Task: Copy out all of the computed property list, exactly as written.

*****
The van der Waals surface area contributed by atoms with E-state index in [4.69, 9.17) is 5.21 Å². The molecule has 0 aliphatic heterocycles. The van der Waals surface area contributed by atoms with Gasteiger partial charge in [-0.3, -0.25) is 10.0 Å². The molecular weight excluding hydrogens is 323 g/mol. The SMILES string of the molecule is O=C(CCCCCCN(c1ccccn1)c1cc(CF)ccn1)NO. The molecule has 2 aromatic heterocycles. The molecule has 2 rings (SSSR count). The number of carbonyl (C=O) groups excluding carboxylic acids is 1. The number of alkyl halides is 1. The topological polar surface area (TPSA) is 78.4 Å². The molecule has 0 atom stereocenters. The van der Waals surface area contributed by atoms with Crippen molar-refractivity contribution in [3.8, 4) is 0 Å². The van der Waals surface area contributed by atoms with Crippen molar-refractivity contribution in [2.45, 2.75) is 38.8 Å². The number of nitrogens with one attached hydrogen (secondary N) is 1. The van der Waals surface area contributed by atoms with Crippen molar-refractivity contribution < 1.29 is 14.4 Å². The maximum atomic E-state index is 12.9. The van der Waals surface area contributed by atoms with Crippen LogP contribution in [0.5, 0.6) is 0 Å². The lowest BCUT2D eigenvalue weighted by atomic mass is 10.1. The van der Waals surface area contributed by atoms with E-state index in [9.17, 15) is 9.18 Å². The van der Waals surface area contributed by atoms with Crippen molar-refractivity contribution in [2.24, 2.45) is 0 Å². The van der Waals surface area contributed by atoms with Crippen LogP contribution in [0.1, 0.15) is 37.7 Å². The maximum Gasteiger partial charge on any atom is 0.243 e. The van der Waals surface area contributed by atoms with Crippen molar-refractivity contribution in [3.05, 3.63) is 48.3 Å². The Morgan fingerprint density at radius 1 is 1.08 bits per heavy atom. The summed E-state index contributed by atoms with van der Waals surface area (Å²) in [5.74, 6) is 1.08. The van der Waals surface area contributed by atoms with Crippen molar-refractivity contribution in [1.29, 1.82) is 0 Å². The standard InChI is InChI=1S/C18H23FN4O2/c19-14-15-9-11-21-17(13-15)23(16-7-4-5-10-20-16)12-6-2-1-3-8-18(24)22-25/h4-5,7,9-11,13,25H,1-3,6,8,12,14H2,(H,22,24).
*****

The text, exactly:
The van der Waals surface area contributed by atoms with E-state index in [4.69, 9.17) is 5.21 Å². The molecule has 0 aliphatic heterocycles. The van der Waals surface area contributed by atoms with Gasteiger partial charge in [-0.3, -0.25) is 10.0 Å². The molecular weight excluding hydrogens is 323 g/mol. The SMILES string of the molecule is O=C(CCCCCCN(c1ccccn1)c1cc(CF)ccn1)NO. The molecule has 2 aromatic heterocycles. The molecule has 2 rings (SSSR count). The number of carbonyl (C=O) groups excluding carboxylic acids is 1. The number of alkyl halides is 1. The topological polar surface area (TPSA) is 78.4 Å². The molecule has 0 atom stereocenters. The van der Waals surface area contributed by atoms with Crippen molar-refractivity contribution in [3.8, 4) is 0 Å². The van der Waals surface area contributed by atoms with Crippen molar-refractivity contribution in [2.45, 2.75) is 38.8 Å². The number of nitrogens with one attached hydrogen (secondary N) is 1. The van der Waals surface area contributed by atoms with Crippen molar-refractivity contribution < 1.29 is 14.4 Å². The maximum atomic E-state index is 12.9. The van der Waals surface area contributed by atoms with Crippen LogP contribution in [0.5, 0.6) is 0 Å². The lowest BCUT2D eigenvalue weighted by atomic mass is 10.1. The van der Waals surface area contributed by atoms with E-state index in [9.17, 15) is 9.18 Å². The van der Waals surface area contributed by atoms with Crippen molar-refractivity contribution in [2.24, 2.45) is 0 Å². The van der Waals surface area contributed by atoms with Crippen LogP contribution in [0.1, 0.15) is 37.7 Å². The maximum Gasteiger partial charge on any atom is 0.243 e. The van der Waals surface area contributed by atoms with Crippen molar-refractivity contribution in [3.05, 3.63) is 48.3 Å². The Morgan fingerprint density at radius 1 is 1.08 bits per heavy atom. The summed E-state index contributed by atoms with van der Waals surface area (Å²) in [5.74, 6) is 1.08. The van der Waals surface area contributed by atoms with Crippen molar-refractivity contribution in [1.29, 1.82) is 0 Å². The standard InChI is InChI=1S/C18H23FN4O2/c19-14-15-9-11-21-17(13-15)23(16-7-4-5-10-20-16)12-6-2-1-3-8-18(24)22-25/h4-5,7,9-11,13,25H,1-3,6,8,12,14H2,(H,22,24).